Vegetable smoothies - Fad or fab?
Drinking colourful smoothies has increasingly become a trendy habit and its popularity nowadays is undeniable. Many people are consuming vegetable blends every day or several times a week in an attempt to boost their health and well-being.
Fresh smoothies are typically made by blending raw leafy vegetables with fruit that usually add a creamy texture and sweetness. Common vegetables included are kale, baby spinach, celery, broccoli, rocket salad leafs, collard chard and parsley.
Find the right balance
Regular consumption of vegetable smoothies can provide you with great health benefits. No doubt about it. We all need plenty of fresh vegetables in our diet and considering most of us live a very busy life with a limited or no time to cook or even eat good quality meals, drinking smoothies is a great way of increasing the intake and variety of fresh vegetables (just to remind you the recommended amount is six to eight servings of vegetables per day). These blends are typically very high in unique phytonutrients naturally found in all plants as well as vital micronutrients that many of us are lacking. Freshly made smoothies are rich in vitamins, minerals and natural enzymes, all of which is easily absorbed into our system without having to be broken down by often compromised digestive processes. Such drinks can therefore revitalise your energy levels within as little as 20 minutes.
But. There is always a but.
Raw leafy greens, e.g. spinach and kale, are also commonly high in oxalates, also known as oxalic acid. These substances are strong acids and can become problematic if consumed in very high amounts in individuals with a genetic tendency to overproduce oxalates (one in five people). These oxalate crystals can be deposited in any tissue resulting in pain; however the key site for problems with overaccumulation is the kidneys, contributing to a stone formation. Furthermore, oxalates can also bind to several vital minerals to form compounds, including calcium and iron oxalates, which means they can contribute to insufficient absorption of these crucial nutrients into our body.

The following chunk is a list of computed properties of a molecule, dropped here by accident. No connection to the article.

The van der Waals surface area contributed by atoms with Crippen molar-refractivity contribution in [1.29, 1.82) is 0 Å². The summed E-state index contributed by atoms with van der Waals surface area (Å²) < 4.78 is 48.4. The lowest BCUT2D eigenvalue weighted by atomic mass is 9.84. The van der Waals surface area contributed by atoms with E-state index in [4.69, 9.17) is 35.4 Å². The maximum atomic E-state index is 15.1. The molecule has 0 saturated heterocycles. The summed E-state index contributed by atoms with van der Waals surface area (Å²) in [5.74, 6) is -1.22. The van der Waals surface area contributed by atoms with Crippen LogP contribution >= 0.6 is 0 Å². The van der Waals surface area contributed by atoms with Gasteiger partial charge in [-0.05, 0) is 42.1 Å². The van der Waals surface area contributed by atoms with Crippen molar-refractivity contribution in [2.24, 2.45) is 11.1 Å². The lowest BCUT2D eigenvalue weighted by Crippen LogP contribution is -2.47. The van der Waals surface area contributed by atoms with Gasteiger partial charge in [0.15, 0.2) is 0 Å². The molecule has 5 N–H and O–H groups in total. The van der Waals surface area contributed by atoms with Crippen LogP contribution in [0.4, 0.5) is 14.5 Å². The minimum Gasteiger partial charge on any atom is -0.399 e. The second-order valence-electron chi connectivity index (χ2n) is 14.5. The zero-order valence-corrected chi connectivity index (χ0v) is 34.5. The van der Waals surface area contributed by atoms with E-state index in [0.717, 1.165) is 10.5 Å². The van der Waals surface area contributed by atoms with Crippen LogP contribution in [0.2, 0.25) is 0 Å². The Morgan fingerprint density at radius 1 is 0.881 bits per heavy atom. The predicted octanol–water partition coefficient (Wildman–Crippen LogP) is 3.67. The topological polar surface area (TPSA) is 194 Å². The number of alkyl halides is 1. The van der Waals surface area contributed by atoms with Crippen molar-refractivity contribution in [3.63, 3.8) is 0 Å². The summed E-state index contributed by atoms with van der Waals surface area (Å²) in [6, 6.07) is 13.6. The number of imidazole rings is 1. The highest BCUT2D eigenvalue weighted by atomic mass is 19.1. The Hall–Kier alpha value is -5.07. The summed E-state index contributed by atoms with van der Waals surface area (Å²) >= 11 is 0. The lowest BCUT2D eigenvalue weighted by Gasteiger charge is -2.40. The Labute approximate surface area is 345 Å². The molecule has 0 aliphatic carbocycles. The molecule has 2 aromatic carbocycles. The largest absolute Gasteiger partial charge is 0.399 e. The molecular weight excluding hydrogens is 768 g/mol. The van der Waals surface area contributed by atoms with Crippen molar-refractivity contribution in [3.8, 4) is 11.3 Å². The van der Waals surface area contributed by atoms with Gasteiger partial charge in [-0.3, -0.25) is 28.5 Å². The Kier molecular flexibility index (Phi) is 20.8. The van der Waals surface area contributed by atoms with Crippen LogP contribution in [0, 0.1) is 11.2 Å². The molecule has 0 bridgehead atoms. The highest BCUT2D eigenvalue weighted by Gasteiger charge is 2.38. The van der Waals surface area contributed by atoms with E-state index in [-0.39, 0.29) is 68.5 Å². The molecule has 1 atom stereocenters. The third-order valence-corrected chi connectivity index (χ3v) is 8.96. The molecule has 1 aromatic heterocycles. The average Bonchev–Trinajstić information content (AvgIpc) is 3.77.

Everything is about moderation and the right balance. Whether you are an experienced smoothie lover or a complete beginner, carry on making delicious blends. However, aim for a wider variety of plants and remember to rotate their sources as often as possible. Use your creativity and don’t be afraid to experiment.
Basic guidelines to nutritious smoothies
- The base (liquid): filtered water, coconut water, cooled green tea, nut milk (hemp, cashew, coconut).
- Greens (vegetable): spinach, kale, collards, romaine, rocket, cucumber, celery, beetroot, carrot, red cabbage.
- Boost your energy (fruit): pear, banana, pineapple, orange, lemon, mango, berries (blackberries, blueberries, strawberries, raspberries etc.), apple, papaya, pineapple, avocado.
- Superfoods (bonus booster): chia seeds, protein powder, Maca powder, raw cocoa nibs, coconut oil, virgin olive oil, avocado oil, nut butter, cinnamon, Spirulina, Chlorella, barley grass, wheatgrass, Baobab powder, fresh ginger root, fresh turmeric root, pumpkin seeds, sesame seeds, linseeds, walnuts, cashew nuts, 1tsp apple cider vinegar, fermented
Better and healthier smoothie options are based mainly on vegetables. Aim for three portions of vegetables (e.g. avocado, rocket leafs, celery) and 1 portion of fruit (e.g. pear). Always add a whole lemon as it helps to cover the “veggie taste” and gives you a nice fruity flavor.
Nutritionist Resource is not responsible for the articles published by members. The views expressed are those of the member who wrote the article.
Top recent articles
Severine Menem, DipNT mBANT rCNHCJuly 9th, 2017
Helen Morton BSc (Hons), DipION, mBANT, mCNHCJuly 7th, 2017
Most viewed articles
Claire Hargreaves BSc Hons (NutriKind Nutrition)September 6th, 2013
Megan B Grover BSc, MMedSci, ANutrMay 16th, 2013